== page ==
I have been reading Age of Autism since it’s inception as Rescue Post. I am proud of Age of Autism. I’ve witnessed incredible growth of the world’s only autism daily web newspaper both in the information put forth, and in the readership and the ensuing dialogue in comments. I am especially proud of Age of Autism for embracing and opening the door, for the mutual support of both the military and civilian communities with regard to all things autism.
It is an honor to share that Age of Autism will have a new category; the Military Category. As a military spouse who has been contributing to Age of Autism since she was Rescue Post, I am especially thrilled. We’ve seen growth here at Age of Autism, but we’ve also seen growth of the autism epidemic both in the military and civilian community. We’ve also seen a rise in the challenges, or problems, that come along with this heartbreaking rise.
In the military community the most recent FOIA shows that as of 2007, one in every eighty-eight military dependent child of an active duty member has autism. This figure most likely doesn’t include my own boys because of how and when the stats for the FOIA were tracked. Currently we’re waiting on new statistics.
From what I see current legislation being passed (and yet to be introduced), by states; the limit is being set by what we military parents were able to accomplish this past year through Congress. We have to do more, as it was only $36,000 for ABA. This is something I am proud to have been part of, but we must do more. I also want to thank our ENTIRE community for rallying around and behind us as we worked to get this pushed through late last year! THANK YOU!!!!
What is happening in the military is an important piece to the entire community, just as what the civilian community is doing is important to the entire community. We must all work together, and we are.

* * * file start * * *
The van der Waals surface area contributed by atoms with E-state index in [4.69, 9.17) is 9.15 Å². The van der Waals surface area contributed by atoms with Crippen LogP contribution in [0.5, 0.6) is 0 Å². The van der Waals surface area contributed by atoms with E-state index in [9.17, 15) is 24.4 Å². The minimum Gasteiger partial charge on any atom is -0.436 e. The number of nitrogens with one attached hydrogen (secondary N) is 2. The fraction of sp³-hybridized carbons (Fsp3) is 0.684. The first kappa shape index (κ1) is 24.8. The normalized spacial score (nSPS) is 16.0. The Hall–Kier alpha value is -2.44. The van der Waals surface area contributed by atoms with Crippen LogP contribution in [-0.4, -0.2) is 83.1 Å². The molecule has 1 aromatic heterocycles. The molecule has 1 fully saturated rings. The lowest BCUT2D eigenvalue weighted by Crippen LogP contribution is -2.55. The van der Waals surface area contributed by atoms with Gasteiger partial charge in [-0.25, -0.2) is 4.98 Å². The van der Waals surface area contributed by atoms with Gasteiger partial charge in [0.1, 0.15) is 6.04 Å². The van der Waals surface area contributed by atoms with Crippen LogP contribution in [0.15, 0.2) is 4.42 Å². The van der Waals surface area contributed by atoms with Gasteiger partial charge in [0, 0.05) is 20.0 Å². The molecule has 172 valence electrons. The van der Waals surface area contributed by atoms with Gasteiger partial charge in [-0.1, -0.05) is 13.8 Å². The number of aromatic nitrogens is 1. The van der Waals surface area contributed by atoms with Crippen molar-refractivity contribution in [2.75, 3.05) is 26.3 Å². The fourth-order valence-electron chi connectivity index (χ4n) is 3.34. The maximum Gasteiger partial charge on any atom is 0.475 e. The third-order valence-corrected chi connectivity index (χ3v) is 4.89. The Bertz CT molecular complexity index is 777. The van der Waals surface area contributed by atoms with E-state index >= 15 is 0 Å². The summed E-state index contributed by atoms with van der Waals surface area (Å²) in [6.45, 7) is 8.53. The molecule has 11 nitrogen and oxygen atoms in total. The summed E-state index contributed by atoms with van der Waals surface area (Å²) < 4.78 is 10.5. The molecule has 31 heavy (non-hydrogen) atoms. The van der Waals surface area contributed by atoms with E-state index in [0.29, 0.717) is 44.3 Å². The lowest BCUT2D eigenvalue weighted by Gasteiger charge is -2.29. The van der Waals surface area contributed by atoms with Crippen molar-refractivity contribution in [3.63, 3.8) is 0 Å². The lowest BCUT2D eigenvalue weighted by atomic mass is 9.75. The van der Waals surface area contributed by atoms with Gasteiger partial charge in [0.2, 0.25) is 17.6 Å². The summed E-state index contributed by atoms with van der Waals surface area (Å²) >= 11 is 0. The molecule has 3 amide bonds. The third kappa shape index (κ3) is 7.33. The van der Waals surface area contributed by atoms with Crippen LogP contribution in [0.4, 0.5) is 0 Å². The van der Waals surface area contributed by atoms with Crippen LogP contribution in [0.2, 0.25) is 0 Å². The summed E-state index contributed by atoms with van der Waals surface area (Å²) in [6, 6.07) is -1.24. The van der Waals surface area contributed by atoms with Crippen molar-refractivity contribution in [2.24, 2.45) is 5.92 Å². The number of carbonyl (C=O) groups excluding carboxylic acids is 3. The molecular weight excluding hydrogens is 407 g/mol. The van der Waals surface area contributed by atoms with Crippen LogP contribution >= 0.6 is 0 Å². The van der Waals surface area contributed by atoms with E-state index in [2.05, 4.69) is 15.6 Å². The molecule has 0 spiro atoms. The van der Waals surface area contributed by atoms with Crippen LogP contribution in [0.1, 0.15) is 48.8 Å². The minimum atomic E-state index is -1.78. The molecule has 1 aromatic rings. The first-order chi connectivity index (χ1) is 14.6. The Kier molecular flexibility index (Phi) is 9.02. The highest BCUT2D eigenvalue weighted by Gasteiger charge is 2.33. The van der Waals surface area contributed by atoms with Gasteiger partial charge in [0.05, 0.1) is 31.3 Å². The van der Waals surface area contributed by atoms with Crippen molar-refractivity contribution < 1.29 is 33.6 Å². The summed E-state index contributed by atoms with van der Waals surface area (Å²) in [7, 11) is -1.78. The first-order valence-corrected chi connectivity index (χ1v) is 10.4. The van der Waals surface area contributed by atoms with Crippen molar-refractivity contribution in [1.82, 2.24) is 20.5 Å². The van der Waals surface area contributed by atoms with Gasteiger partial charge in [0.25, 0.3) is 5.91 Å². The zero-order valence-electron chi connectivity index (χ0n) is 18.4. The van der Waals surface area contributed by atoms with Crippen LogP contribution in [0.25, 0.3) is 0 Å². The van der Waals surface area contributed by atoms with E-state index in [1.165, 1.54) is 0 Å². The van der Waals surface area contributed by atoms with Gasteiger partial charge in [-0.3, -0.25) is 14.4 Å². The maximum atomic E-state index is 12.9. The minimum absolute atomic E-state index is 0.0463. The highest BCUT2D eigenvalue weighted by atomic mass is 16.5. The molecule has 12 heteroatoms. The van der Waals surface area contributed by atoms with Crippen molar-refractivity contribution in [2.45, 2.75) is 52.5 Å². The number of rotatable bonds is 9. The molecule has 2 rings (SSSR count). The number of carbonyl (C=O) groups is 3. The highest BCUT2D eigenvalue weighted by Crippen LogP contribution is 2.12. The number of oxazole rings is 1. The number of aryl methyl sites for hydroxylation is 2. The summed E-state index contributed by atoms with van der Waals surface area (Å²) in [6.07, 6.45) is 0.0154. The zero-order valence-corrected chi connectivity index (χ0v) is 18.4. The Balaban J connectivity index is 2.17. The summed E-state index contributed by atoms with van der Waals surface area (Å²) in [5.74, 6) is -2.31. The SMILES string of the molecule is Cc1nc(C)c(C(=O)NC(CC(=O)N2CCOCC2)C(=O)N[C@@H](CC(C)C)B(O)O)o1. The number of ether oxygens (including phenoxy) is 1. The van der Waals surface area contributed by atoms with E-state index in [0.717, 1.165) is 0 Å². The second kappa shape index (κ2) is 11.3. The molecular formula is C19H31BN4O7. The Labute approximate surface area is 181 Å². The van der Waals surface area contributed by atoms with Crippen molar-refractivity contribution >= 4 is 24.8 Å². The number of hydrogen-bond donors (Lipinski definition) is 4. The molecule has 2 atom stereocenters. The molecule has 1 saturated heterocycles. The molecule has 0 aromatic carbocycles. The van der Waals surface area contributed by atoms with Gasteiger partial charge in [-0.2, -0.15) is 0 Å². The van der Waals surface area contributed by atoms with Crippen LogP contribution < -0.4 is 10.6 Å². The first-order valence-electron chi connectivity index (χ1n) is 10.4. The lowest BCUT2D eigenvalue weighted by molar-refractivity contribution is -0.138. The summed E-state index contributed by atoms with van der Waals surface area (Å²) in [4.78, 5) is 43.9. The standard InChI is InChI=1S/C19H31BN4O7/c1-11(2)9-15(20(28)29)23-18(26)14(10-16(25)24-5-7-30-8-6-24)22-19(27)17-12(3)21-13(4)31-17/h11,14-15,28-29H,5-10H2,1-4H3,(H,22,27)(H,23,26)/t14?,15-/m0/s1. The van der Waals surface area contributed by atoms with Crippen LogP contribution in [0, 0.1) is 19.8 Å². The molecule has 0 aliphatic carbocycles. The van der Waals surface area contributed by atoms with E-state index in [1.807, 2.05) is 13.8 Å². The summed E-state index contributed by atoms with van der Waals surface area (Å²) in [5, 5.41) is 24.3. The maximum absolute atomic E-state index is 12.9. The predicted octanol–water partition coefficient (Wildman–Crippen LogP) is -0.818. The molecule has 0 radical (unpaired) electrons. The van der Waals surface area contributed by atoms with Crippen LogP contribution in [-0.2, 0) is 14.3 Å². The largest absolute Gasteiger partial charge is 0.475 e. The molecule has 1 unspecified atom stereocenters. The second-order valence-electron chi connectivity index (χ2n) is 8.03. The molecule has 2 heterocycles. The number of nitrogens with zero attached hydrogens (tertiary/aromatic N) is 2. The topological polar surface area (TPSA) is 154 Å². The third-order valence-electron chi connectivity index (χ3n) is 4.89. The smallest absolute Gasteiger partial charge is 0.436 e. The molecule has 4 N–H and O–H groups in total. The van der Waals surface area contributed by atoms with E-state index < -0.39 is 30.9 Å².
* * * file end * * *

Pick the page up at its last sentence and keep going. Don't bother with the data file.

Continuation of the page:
We have all endured our own hell, but regardless, there is much work to be done to help our children now. And there is much work to be done for the future. Everything I do for children and adults with autism is a continuation of the pact I made with myself; that I would do everything I could within my power to prevent another family from having to endure the hell that ours endured.
All of our national autism organizations are wonderful and we do such terrific work for our children (I work with almost all of them on a regular basis on all faucets of autism), but Age of Autism is special. Hey, what can I say? Besides Age of Autism supporting our communities, we have the same birthday, November 10th!
In closing I would like to say, besides the usual “suspects” (meaning the "collaboration" websites), I always recommend to both “old” and “new” parents who ask me about autism and anything related, “you must read Age of Autism. You must check AoA everyday for the latest”. I am not a “told you so” kind of person, but I have laughingly said this to people over the years, because… well… it’s obvious. AoA puts it out there!
I had the opportunity to meet so many people at Autism One in Chicago last month, and among them were Kim Stagliano, Dan Olmstead, David Kirby, and Mark Blaxill. Over the course of Autism One, we all had several discussions about autism in the military community. I have to tell you, they are a dynamic and incredibly educated group folks. They were already family in my eyes, but after meeting face to face, something changed. I already knew that WE are ALL family, but something changed there too. The pact I made with myself has been strengthened to say the least.
There will be much more to come. We are all working together to push the autism tsunami back, and I say we’re doing a pretty damn good job.